It's not about ME wanting to be Bishop (I've had administrative callings enough to know I'd be a terrible Bishop) - it's about looking at women who are phenomenal Relief Society presidents and YW Presidents and Sunday School teachers, and saying THEY should be bishops. Wards would be blessed by women serving in priesthood roles.

Saying "I don't want to be Bishop" I think fails to engage in the fundamental questions: if God loves men and women equally (and I hope/pray that most Church members agree that He does), why do we have a leadership structure that relies heavily on male members of the church? Aren't we missing the wisdom and experiences of many of our members by having a gender-specific priesthood? If the goal is for men and women to achieve exaltation and become like God, aren't women going to exercise the power of God (i.e. the priesthood)?

That actually leads back to my main beef with Gardner's book. While it had some good insights, I think fundamentally the book an exercise in the mental gymnastics required to reconcile an unequal power structure with equality amongst the sexes. Essentially it felt to me like we are trying to come up with a justification for a system rather than engaging with the fact that the system is unequal and asking God if that's really what he wants. Does God really not want women to be Bishops? If so, why?

Anyway, it's been on my mind and thought I'd get this down while I was thinking about it.

Sunday, April 5, 2020

Alone But Not Lonely

Well, it's day 3,867 of our quarantine due to Coronavirus (or it only feels like it!). I don't know if I'm going to be publishing this post, but being alone with my thoughts means that I need to write down what I am thinking about, at least.

There was a moment in the most recent Little Women adaptation that hit me right in the feels. Jo March refuses to marry Laurie, her best friend of many years. After traveling to New York from her Massachusetts home, and then returning and losing her sister Beth (it's not a spoiler alert if the book has been out for 150+ years, right?), Jo is reconsidering. Should she marry Laurie? He's a good man and a good friend. In a scene with her mother, Jo talks about knowing that she doesn't "need" a man, but she's still just so lonely.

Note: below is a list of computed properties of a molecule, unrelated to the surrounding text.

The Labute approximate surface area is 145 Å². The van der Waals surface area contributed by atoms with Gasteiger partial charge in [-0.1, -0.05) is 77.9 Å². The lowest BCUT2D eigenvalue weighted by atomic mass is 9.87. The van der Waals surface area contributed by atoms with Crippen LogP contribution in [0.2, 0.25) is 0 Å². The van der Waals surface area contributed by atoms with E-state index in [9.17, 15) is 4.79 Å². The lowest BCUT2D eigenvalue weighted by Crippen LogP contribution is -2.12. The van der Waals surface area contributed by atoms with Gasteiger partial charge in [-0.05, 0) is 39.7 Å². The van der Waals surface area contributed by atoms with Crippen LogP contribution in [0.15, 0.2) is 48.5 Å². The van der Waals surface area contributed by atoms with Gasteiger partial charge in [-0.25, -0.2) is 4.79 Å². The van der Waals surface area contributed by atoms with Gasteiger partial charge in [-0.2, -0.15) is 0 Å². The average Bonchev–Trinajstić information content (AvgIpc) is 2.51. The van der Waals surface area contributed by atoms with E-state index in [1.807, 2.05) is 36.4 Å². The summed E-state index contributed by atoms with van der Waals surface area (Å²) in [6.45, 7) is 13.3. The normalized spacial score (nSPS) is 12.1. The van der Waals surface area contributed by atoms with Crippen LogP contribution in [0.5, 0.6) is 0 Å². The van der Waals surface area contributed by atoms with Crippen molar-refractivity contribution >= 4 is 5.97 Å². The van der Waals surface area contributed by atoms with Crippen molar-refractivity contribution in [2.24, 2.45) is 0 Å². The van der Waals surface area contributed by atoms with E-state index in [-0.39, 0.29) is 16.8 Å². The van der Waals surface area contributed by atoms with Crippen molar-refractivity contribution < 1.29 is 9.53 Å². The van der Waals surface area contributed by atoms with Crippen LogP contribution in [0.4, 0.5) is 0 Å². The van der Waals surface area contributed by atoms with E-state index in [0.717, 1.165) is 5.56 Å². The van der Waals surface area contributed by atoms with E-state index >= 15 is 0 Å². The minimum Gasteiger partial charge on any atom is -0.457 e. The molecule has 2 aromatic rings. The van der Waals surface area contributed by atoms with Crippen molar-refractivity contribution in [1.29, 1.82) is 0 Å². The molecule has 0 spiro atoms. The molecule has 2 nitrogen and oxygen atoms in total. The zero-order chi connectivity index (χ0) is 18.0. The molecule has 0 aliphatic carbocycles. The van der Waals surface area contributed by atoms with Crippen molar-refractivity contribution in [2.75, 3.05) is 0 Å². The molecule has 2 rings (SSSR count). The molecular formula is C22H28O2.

I do not know if I am more or less selfish than the average person, but I do know that I think about myself and my own concerns a fair amount. As I've previously blogged, I do know what it's like to feel lonely and want to be loved, which is why I identified with this scene so much. I'm also someone who spends a fair bit of time wallowing, rather than doing anything about it. I do want to be loved, and sometimes I ache for it. In the immortal words of SmashMouth, sometimes I really wish that someone "loved me for me," and not because they were "required to" by already being related to me. That sentiment betrays my privilege - I am super lucky and blessed to have a very loving set of parents, siblings, and in-laws who care about me.